You need offsite backup for KeePass. What’s handy for that? A cloud account.
This person knows. You just write your passwords in a notebook and leave it in your desk drawer. So convenient and much safer than an offline password manager like KeePass.
Thanks Shaun. I sent my cousin an email at 7:45 am
He just wouldn’t listen to me then. Maybe now.
Lastpass, yes, last pass, nobody will give them any other pass. Thanks for the article.
I linger to understand how, why LastPass is (so) popular. It regularly encounters serious issues, It’s Firefox extension weighs ~42MB, it’s bloated and complicated to use, whilst another Password Manager, ‘Bitwarden’ is far less problematic, small in size (FF extension ~8MB), intuitive and efficient. Both FF extensions have approximately the same number of users at this time (691K vs. 608K) : LastPass isn’t that popular in fact.
Of course I don’t use LastPass (I had tried it many years ago). Bitwarden is my choice, never encountered the slightest problem.
Anyway, for the poor souls who do rely on LastPass may they read this article, change *all* their passwords and maybe wonder if they’ve made the right move when choosing LastPass.
A popular password manager is 1Password. It has additional security that LastPass doesn’t have
I have been a LastPass customer for many years now and am disappointed in them. They should have encrypted URLs.I would recommend changing to a different password manager. I’ve chosen 1Password. I am in the process of going through over 200 accounts and changing passwords. Before this hack, LastPass was a well recommended password manager but not anymore.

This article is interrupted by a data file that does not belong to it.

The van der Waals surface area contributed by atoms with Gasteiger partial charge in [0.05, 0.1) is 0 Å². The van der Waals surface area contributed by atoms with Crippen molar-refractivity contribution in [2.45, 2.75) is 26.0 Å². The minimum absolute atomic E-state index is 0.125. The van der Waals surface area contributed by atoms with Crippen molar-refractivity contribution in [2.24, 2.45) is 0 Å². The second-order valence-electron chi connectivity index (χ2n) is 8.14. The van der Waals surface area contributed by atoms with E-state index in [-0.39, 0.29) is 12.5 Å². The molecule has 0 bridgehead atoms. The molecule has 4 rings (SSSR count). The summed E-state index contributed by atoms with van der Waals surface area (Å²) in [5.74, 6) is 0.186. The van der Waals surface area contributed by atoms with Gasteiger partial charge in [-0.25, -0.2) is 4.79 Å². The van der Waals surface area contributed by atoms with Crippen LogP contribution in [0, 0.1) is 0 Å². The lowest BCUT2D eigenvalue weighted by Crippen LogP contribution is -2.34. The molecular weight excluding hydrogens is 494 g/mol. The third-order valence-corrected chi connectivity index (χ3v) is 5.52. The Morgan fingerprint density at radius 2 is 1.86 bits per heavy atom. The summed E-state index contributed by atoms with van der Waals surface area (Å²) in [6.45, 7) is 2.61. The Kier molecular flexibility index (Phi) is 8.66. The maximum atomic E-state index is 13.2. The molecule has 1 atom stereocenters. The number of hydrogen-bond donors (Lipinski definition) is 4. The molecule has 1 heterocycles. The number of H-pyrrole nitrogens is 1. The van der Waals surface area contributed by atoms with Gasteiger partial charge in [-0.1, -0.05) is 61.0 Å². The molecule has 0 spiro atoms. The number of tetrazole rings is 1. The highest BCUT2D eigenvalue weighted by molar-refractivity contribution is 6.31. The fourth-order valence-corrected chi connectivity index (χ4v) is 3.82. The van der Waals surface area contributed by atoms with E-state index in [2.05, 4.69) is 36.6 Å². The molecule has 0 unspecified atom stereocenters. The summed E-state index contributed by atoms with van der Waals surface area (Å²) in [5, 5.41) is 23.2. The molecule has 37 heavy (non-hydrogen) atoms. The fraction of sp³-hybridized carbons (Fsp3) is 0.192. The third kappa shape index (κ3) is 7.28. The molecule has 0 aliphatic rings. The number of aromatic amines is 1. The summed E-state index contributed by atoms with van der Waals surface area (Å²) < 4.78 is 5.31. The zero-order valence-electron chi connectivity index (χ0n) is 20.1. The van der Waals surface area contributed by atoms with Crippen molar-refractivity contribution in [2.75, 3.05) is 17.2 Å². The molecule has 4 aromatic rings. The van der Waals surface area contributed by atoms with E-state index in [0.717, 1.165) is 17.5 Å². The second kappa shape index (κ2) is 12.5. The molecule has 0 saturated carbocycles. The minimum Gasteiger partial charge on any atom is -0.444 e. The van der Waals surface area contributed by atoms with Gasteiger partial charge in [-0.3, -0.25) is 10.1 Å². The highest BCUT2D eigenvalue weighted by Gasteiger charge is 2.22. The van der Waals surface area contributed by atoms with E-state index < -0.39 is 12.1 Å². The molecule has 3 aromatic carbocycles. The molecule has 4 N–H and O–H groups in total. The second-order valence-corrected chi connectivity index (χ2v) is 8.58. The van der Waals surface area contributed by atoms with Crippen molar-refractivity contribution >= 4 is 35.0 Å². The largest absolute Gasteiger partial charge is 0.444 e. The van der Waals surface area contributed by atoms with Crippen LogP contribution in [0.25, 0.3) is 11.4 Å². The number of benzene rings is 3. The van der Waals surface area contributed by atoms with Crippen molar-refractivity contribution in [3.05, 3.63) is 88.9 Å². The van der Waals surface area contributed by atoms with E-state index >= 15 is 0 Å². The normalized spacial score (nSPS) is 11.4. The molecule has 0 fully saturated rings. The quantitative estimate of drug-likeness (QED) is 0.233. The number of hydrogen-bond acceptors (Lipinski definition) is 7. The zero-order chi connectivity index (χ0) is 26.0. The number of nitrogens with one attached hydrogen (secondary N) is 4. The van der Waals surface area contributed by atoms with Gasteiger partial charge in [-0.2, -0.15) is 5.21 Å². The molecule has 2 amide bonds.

This article is about 2 months late but better late than never I guess.
I normally like Ghacks’ journalism, but this article contains several inaccuracies and misleading statements, and provides incorrect advice. It adds nothing to what has already been written on the subject. IMO the best thing to do would be to delete it.
> “I normally like Ghacks’ journalism, but this article contains several inaccuracies and misleading statements, and provides incorrect advice.”
You should write those mistakes to be considered our chief master commander.
It is my understanding that the “blobs” of encrypted data representing LastPass vaults were compromised, but without knowing the passwords these are useless — except when a user is in the habit of sharing passwords across apps and a hacker can then use one of these known passwords to break into the vault.
Since this article did not provide a link to the LastPass update on the breach, here it is:
LOL who cares. It’s breach after breach no matter what service you use. This world is F(*&*ed.
KeePass is all you need. No cloud or bloated clients.
KeePass has some pretty bad security vulnerabilities. No website on planet Earth has gone un-hacked. They have all been compromised, and they have had it happen regularly. You cannot keep hackers out, it is impossible. All the managers listed in the comments have had breaches, too. They just haven’t admitted them or don’t know about them.
My master password is 27 characters long, my vault will never be cracked. They provide you a platform to access your vault from anywhere. The security of your vault is YOUR responsibility. Not a corporation, not another person. You and only you. If you chose a poor password, when they specifically tell you not to, that’s on you.
The most secure place for passwords is your brains memory. No brainer !